What could you achieve in your career, home, academics or in competition if you learned to be Mentally Tough? Having an excellent work ethic is extremely important, but it is not enough when it comes to performing your best, especially in high-pressure situations. Developing Mental Toughness is a vital piece of the puzzle.
It’s exciting to learn how to think like an elite athlete so you can achieve your very best ... and there are 7 steps to becoming Mentally Tough.
I call it getting “ZONED-IN™.”
The 7 Step "ZONED-IN™" Mental Toughness Framework
There will be times, for example, when you don’t get all the information you need for a meeting, when you are overlooked for a promotion, or when you don’t get onto a project team you feel you deserved to make. However, worrying about change, or dwelling on the idea that “it is not fair” will not lead to progress or your desired result. You will need to have Zero Excuses and figure out how to learn from these situations in order to improve. It is okay to be upset briefly. But in order to keep moving forward, you need to be resilient and figure out solutions to get the results you want. You need to have Zero Excuses. Your colleagues or friends can be your allies, but it is up to you to take action for your success.
An important part of having Zero Excuses is attitude. How will you show up every day? Having Zero Excuses will help you make consistent and measurable progress. It involves you learning to be accountable.
In order to get to where you want to go, you need to have a plan. Think of it this way: What if you got in your car and wanted to drive across the country as directly and economically as possible without a map, phone, or GPS? You would likely make it, but it would probably take longer than expected, cost more than budgeted, and you may likely run into some logistical problems. Taking time to map out your journey can be incredibly helpful to give you direction, motivation, and keep you on course to make progress.
Normally, you start something new at the beginning. We’re going to flip this and start with the end in mind. Many times, elite athletes have a Long-Term Objective that almost seems like a dream be-cause it is so far off in the future, and because it’s so lofty. This dream is the beginning of a planning process for achieving what is important to you. If you understand what this objective is and how it functions, you’ll have the beginning blueprint for your success.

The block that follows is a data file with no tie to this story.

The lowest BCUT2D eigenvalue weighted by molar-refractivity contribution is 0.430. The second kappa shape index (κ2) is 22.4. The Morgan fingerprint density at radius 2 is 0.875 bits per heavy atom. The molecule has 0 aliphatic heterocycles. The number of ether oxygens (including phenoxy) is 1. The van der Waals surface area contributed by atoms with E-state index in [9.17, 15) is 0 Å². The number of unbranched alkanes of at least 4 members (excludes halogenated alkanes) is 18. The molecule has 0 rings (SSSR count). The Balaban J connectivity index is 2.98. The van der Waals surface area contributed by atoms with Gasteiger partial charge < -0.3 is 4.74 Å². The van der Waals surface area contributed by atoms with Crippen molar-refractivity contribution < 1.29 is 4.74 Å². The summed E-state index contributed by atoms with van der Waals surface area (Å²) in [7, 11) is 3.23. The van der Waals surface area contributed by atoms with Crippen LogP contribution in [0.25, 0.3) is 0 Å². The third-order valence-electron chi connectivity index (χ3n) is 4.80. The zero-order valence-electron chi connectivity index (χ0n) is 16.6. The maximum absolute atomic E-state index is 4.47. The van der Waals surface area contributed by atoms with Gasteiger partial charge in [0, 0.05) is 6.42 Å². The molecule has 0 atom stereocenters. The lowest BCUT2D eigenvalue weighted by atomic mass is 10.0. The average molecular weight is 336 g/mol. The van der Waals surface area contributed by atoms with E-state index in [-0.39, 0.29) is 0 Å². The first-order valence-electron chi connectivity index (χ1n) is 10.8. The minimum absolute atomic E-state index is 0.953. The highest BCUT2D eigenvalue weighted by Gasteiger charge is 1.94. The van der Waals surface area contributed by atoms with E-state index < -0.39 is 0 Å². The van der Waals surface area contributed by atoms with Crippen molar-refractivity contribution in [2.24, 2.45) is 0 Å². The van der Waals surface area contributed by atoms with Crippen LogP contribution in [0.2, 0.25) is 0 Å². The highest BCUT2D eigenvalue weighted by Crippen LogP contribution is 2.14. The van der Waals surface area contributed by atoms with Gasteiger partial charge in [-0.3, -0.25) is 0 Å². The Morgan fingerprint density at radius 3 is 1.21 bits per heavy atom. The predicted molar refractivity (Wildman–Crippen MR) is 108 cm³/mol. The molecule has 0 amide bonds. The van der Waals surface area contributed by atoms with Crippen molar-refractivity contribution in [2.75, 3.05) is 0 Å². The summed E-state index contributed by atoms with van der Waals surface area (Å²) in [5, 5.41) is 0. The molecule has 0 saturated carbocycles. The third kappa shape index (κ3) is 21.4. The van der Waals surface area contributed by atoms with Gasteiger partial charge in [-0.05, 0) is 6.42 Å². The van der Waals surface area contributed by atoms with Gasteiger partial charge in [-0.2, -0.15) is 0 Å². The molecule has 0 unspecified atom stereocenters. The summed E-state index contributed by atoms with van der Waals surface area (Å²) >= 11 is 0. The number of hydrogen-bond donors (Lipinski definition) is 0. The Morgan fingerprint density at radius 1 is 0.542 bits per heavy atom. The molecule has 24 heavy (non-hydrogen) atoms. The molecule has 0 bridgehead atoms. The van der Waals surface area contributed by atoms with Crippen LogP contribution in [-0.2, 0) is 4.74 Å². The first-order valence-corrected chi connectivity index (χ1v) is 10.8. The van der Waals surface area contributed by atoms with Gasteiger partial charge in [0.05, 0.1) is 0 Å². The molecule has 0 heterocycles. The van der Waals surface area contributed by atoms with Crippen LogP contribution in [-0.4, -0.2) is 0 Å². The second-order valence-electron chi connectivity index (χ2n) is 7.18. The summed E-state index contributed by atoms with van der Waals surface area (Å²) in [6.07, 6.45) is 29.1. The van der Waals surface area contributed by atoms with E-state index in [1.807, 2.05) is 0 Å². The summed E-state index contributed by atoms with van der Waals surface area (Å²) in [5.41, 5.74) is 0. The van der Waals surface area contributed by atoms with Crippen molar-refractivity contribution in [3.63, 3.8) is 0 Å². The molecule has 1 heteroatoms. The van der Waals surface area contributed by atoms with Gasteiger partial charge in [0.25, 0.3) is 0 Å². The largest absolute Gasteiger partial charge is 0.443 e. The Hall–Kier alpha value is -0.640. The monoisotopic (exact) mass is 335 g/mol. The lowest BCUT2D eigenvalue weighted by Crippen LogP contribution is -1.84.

Have you ever lost focus during a competition, a project or an important presentation? What would happen if an elite athlete lost focus at a critical point in the race? Your endeavors are no less important to you, and it is vital that you have Noteworthy Focus during moments that matter. Performing at the level of an elite athlete is not likely for most of us, of course, but you can achieve that level of focus. Noteworthy Focus means having a plan for your performance and being able to execute it.
Here are a few questions to ask yourself about finding and keeping an optimal level of focus:
You should put your energy towards taking control over what’s most important and become very deliberate about it.
Emotions play an enormous role in performance. They can affect your progress, as well as how proficient you are under pressure. Positive emotions can be incredibly helpful. Negative emotions, such as anger, frustration, disappointment, doubt, sadness and fear, can also play a big role, but not in a good way. Most of your negative emotions are normal and not bad, but they are not so great when it comes to doing your best. It is important to learn how to manage negative emotions, especially in high-pressure or important situations (e.g. presentations, uncomfortable meetings with staff and during competition.)
Everyone, including elite athletes, CEOs, surgeons, famous musicians, and top students, likely feel negative emotions from time to time. If this is the case, how can they perform at such a high level, consistently? They know how to manage, not get rid of, their emotions. They understand when negative emotions are and are not appropriate to deal with, and they have the tools to make the necessary adjustments.
Dialogue (or “self-talk”) puts you well on your way to thinking like an elite athlete, so you can perform like a champion! Dialogue is your internal voice that can make you feel invincible, helpless, or somewhere in between. Keep in mind, we tend to believe what we consistently tell ourselves. This can be very useful or detrimental.